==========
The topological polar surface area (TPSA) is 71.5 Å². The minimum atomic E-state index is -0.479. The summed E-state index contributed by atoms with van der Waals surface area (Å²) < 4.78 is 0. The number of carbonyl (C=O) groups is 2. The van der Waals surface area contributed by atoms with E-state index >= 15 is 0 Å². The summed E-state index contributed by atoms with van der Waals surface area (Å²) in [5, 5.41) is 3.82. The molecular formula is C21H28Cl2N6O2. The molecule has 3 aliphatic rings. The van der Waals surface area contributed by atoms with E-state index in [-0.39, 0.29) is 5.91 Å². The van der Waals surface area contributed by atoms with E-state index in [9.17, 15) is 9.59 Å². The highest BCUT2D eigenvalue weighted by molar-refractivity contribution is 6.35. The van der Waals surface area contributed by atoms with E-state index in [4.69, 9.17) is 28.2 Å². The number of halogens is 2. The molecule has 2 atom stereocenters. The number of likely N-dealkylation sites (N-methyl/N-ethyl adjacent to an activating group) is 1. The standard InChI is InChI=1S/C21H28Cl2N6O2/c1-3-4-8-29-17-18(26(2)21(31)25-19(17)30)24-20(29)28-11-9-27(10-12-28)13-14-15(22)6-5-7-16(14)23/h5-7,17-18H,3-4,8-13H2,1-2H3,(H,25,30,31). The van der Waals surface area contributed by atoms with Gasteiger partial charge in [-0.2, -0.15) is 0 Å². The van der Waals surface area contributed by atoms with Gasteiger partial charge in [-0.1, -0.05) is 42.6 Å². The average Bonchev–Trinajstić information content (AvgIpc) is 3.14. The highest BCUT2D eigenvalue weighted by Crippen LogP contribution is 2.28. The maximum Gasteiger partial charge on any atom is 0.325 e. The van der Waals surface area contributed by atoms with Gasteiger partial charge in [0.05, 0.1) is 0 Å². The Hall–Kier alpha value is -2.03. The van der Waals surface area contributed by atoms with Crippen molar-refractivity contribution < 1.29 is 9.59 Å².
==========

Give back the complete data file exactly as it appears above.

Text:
The topological polar surface area (TPSA) is 71.5 Å². The minimum atomic E-state index is -0.479. The summed E-state index contributed by atoms with van der Waals surface area (Å²) < 4.78 is 0. The number of carbonyl (C=O) groups is 2. The van der Waals surface area contributed by atoms with E-state index >= 15 is 0 Å². The summed E-state index contributed by atoms with van der Waals surface area (Å²) in [5, 5.41) is 3.82. The molecular formula is C21H28Cl2N6O2. The molecule has 3 aliphatic rings. The van der Waals surface area contributed by atoms with E-state index in [-0.39, 0.29) is 5.91 Å². The van der Waals surface area contributed by atoms with E-state index in [9.17, 15) is 9.59 Å². The highest BCUT2D eigenvalue weighted by molar-refractivity contribution is 6.35. The van der Waals surface area contributed by atoms with E-state index in [4.69, 9.17) is 28.2 Å². The number of halogens is 2. The molecule has 2 atom stereocenters. The number of likely N-dealkylation sites (N-methyl/N-ethyl adjacent to an activating group) is 1. The standard InChI is InChI=1S/C21H28Cl2N6O2/c1-3-4-8-29-17-18(26(2)21(31)25-19(17)30)24-20(29)28-11-9-27(10-12-28)13-14-15(22)6-5-7-16(14)23/h5-7,17-18H,3-4,8-13H2,1-2H3,(H,25,30,31). The van der Waals surface area contributed by atoms with Gasteiger partial charge in [-0.2, -0.15) is 0 Å². The van der Waals surface area contributed by atoms with Gasteiger partial charge in [-0.1, -0.05) is 42.6 Å². The average Bonchev–Trinajstić information content (AvgIpc) is 3.14. The highest BCUT2D eigenvalue weighted by Crippen LogP contribution is 2.28. The maximum Gasteiger partial charge on any atom is 0.325 e. The van der Waals surface area contributed by atoms with Gasteiger partial charge in [0.05, 0.1) is 0 Å². The Hall–Kier alpha value is -2.03. The van der Waals surface area contributed by atoms with Crippen molar-refractivity contribution < 1.29 is 9.59 Å².